Rudy (Crawford County)

Latitude and Longitude: 35°31’40″N 094°16’15″W
Elevation: 492 feet
Area: 1.59 square miles (2020 Census)
Population: 130 (2020 Census)
Incorporation Date: February 17, 1937

Historical Population as per the U.S. Census:
































Rudy is a town in Crawford County, about five miles northwest of Van Buren (Crawford County). State Highways 282 and 348 both pass through the town.

Both before and after the Louisiana Purchase of 1803, Osage hunted and fished in northwestern Arkansas, including the region where Rudy is now located. In 1817, the present location of Rudy was included in land ceded to the Cherokee, who moved into Arkansas Territory from eastern states. A treaty signed in 1828 moved the Cherokee farther west, opening the land for white settlement. The first white settlers in what would become Rudy were families with the last names of Green and Bell, arriving in 1830 and 1835, respectively. A school building built from logs was established on the Milton Rozell property before 1840.

During the Civil War, Van Buren was captured by Federal forces in December 1862, and many freed slaves occupied farmland in the Arkansas River Valley for the duration of the war, although it is unlikely that they established homesteads as far north as Rudy. The white settlement that was slowly developing before and after the war was known as Kenton. No businesses were established in the community until the arrival of the railroad. The small community did, however, have a Masonic lodge and a chapter of the Farmers’ Alliance.

The St. Louis–San Francisco Railway (also known as the Frisco) was laid through the area in 1882. A railroad depot and post office opened the next year, both named for George Rudy, who owned the land on which the depot was built and who served as Rudy’s first postmaster. Rudy also built the first store in his namesake community, which was soon joined by a saloon owned and operated by O. W. Williams. Rudy also donated a rental house for a school and church building. Until 1890, this school operated as a subscription school. After 1890, Ruby schoolchildren were taught at Public School District 22, with the student body gathering in a white frame schoolhouse that had been built in 1878 outside of the town. A Baptist congregation was organized in 1887, and a Methodist church was built in 1891.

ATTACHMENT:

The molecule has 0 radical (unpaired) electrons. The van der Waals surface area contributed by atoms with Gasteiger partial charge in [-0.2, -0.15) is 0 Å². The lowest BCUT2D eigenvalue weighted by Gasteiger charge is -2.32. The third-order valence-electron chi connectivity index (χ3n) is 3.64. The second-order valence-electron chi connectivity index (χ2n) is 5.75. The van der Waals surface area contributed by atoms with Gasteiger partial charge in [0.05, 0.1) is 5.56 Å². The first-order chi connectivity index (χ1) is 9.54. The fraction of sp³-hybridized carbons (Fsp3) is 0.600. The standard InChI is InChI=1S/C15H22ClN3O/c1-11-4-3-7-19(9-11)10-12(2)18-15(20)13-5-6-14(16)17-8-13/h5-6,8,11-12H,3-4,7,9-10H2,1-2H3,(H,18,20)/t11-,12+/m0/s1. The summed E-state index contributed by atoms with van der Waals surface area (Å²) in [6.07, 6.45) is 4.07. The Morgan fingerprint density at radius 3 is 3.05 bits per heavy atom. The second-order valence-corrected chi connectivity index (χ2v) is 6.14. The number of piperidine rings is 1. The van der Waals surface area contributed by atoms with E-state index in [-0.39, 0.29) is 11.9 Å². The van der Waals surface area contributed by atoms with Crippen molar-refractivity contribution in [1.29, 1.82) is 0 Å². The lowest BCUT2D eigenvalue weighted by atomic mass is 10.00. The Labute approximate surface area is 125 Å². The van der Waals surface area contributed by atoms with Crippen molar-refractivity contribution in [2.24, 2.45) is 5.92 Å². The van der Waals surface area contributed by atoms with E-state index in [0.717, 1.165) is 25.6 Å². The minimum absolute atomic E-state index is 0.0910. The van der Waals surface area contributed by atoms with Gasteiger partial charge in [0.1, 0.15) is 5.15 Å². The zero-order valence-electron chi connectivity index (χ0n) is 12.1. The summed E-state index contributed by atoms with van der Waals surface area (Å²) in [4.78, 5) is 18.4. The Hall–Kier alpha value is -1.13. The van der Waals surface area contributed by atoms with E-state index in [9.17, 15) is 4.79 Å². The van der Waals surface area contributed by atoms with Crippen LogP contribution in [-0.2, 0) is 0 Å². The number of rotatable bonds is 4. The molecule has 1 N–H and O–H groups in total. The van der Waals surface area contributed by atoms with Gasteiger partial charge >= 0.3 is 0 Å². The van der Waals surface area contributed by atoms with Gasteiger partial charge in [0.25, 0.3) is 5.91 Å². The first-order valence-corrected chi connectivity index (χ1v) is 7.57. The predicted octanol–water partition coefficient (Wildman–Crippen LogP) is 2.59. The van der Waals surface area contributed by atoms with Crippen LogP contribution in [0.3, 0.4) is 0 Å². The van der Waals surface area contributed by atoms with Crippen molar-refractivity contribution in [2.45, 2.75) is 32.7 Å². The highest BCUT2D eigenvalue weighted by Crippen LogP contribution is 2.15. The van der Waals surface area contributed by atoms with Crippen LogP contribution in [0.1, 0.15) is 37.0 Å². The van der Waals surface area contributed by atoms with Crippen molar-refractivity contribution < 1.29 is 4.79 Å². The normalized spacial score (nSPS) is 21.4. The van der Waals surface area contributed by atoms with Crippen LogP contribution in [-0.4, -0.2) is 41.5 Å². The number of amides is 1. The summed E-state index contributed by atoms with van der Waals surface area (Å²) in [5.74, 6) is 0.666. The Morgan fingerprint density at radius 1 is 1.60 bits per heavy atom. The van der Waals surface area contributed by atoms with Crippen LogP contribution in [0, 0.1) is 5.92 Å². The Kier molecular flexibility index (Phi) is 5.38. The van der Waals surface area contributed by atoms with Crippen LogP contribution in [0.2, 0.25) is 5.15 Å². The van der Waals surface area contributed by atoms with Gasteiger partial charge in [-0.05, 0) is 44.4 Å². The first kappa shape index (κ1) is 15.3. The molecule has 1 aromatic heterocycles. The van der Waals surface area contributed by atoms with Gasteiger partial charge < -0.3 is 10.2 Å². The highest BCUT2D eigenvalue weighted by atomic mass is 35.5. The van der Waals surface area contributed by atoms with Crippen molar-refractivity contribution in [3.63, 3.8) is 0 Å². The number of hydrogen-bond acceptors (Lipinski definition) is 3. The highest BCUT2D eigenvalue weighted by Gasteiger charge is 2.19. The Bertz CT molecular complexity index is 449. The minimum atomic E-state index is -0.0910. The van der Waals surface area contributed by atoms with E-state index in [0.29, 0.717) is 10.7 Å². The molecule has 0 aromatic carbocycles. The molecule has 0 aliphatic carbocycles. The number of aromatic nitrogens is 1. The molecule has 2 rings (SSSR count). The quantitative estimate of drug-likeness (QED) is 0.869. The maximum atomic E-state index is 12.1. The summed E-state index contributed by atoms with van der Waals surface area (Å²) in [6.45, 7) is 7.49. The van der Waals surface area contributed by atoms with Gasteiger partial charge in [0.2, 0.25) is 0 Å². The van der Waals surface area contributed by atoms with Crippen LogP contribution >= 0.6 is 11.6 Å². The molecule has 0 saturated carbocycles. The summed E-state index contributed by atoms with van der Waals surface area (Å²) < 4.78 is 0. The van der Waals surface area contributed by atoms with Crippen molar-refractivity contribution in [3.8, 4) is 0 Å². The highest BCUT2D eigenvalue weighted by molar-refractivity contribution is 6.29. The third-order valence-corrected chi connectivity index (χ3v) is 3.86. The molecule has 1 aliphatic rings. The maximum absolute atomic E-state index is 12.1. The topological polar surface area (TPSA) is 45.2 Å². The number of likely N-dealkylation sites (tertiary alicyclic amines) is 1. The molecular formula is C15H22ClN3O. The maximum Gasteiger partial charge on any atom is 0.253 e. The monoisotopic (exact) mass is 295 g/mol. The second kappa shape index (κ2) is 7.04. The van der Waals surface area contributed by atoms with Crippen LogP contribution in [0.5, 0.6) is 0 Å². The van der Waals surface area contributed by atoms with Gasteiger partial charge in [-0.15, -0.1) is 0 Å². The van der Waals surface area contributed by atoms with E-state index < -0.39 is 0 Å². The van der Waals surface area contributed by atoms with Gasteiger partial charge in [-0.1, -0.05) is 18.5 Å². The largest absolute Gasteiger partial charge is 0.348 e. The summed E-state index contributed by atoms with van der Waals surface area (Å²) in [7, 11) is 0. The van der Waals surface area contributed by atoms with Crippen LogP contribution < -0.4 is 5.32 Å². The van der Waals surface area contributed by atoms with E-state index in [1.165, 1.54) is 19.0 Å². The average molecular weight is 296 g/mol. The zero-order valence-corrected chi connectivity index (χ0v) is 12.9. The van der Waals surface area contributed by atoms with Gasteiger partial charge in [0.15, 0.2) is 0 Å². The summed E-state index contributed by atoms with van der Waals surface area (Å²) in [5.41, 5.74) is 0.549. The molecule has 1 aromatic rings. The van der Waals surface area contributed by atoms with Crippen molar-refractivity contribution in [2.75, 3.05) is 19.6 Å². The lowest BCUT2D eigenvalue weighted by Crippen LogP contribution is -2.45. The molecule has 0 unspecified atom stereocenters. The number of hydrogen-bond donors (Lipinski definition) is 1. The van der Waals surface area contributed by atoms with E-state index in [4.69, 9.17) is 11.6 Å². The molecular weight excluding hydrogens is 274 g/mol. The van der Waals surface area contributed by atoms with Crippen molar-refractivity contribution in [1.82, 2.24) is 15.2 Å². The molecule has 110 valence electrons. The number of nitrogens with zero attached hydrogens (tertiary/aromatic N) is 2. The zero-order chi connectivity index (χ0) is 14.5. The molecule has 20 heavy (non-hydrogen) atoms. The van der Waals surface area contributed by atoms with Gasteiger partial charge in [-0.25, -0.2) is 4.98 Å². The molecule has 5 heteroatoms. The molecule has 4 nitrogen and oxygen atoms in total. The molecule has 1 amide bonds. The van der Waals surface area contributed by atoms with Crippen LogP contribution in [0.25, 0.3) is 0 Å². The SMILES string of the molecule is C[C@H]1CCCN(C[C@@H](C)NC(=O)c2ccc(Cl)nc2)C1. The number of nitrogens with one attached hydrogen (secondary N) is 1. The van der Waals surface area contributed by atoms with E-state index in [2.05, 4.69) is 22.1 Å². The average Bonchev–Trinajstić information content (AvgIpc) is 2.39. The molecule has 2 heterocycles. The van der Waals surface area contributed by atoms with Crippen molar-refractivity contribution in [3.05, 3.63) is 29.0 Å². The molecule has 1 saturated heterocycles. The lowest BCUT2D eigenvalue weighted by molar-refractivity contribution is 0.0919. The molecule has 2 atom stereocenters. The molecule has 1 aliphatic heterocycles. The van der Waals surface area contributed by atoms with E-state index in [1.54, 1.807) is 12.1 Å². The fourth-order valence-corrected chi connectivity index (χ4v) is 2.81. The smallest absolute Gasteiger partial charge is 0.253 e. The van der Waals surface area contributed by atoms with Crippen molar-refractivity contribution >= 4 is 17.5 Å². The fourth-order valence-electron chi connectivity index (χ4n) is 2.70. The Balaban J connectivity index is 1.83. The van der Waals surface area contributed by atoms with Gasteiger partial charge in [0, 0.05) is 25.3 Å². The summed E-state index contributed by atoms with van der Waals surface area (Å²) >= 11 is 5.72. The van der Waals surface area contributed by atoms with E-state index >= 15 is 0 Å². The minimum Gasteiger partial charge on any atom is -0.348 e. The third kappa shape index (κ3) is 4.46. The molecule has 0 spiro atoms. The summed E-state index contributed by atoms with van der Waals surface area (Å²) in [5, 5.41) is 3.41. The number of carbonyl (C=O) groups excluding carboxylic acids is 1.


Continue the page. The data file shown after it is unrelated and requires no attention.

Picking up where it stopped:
Rudy prospered as an agricultural center, with cotton, strawberries, peaches, and apples being shipped out of town on the railroad. Beef cattle and dairy cows were also raised on the farms surrounding Rudy. More than 100 people lived in the unincorporated community by the end of the nineteenth century. J. T. Webb built a grist mill, cotton gin, and sawmill near Rudy around 1890. Other stores were established by various citizens, including John Cooper, Sam Sloan, and Cy Carney. The Bank of Rudy opened in April 1919.

A tornado struck Rudy on September 27, 1927. The storm destroyed the school, as well as several homes and businesses and the Methodist church. The school was rebuilt and was consolidated into the Alma (Crawford County) school district in 1931. Classes continued to be held in Rudy until 1971, when the school building was destroyed by fire. A community building, used by the school as a lunch room, was built by the Works Progress Administration (WPA) in the 1930s with support from Rudy’s Home Demonstration Club. In 1934, Rudy had two general stores, both with gasoline pumps, as well as two blacksmiths and a barber shop. The town was incorporated in 1937.

An airport once operated near Rudy. A Pentecostal church was established in Rudy by 1976. Businesses in Rudy in 2010 included construction companies, plumbers, a meat-processing facility, a sod farm, a taxidermy business, and a fire district office. The population of Rudy, which at times had surpassed 100, was sixty-one in 2010; the population is mostly white, with no African Americans and four Hispanics. Near Rudy is a monument to Parley P. Pratt, a Mormon apostle who was murdered in 1857.

For additional information:
Crawford County Bicentennial Commission. An Historical Salute to Crawford County. Van Buren, AR: The Courier, 1976.

Hopkins, Eula, and Wanda M. Gray, eds. History of Crawford County, Arkansas. Van Buren, AR: Historical Preservation Association of Crawford County, Arkansas, 2001.

Steven Teske
Butler Center for Arkansas Studies


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